We tend to think that the offline and the online are of two different realms, with sign-in screens acting as a portal. On the one side: babble, blog posts, centrifugal bumble puppy, Tinder, disengaged tweens, the Kardashians, hyper-regressive attention spans, Facebook farce, The Matrix. On the other: books, truth, orgasmic eye contact, the Socratic Method, a hike through Canadian forests, reality, patience, conversations with Oprah.
Yeah, I don’t think the Internet has done anything but dramatically amplify and magnify traits that were already there. I have to agree with Scalzi here:
The online world can be distracting and alienating, but it is often so because people are often inclined to be distracted and alienated. If you’re one of those people, it doesn’t matter where you go or what you do, you’ll still be inclined toward distraction and alienation. You could be in a monastery on the slopes of the Himalayas and get distracted by the snowflakes. No satori for you! On the other hand, dude, snowflakes.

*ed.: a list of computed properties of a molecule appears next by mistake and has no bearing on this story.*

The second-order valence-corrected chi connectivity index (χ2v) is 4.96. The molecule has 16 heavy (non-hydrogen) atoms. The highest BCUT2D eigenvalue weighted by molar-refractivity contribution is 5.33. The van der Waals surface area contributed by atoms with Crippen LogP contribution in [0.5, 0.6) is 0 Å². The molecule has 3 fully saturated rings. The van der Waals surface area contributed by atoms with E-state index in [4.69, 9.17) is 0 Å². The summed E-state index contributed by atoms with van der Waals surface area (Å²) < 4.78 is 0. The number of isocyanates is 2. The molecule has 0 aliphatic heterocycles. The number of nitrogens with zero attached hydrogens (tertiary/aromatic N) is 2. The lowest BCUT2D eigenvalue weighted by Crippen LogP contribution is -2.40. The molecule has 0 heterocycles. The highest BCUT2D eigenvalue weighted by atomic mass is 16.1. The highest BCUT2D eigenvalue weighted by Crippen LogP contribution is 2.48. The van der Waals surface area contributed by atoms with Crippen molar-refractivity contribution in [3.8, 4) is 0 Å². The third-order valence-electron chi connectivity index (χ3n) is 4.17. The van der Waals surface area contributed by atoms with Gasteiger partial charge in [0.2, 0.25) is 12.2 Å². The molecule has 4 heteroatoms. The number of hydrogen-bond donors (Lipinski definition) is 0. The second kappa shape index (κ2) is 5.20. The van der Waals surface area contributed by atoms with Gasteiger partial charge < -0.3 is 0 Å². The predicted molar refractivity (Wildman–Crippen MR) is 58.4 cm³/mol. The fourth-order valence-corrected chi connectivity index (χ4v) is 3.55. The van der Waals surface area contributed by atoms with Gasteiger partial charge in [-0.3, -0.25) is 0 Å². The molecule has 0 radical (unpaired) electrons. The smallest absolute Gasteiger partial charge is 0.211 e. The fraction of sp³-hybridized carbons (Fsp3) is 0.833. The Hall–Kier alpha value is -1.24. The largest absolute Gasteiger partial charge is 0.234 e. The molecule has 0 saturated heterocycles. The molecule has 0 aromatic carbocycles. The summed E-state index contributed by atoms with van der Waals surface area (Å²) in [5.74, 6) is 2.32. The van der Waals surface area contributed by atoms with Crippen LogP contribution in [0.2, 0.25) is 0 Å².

And I still say it’s a mistake to just take people at their word when they claim to be distracted against their will, despite their best efforts. Are our gadgets really so fiendishly well-designed to hijack the reward centers of our brains, swiftly and irrevocably altering them beyond our control? To borrow a concept from Nicholas Humphrey who was in turn borrowing it from David Hume, it seems far more likely that people are shirking responsibility for their own satisfaction and excusing behavior they think others will disapprove of by claiming to be powerless to stop it.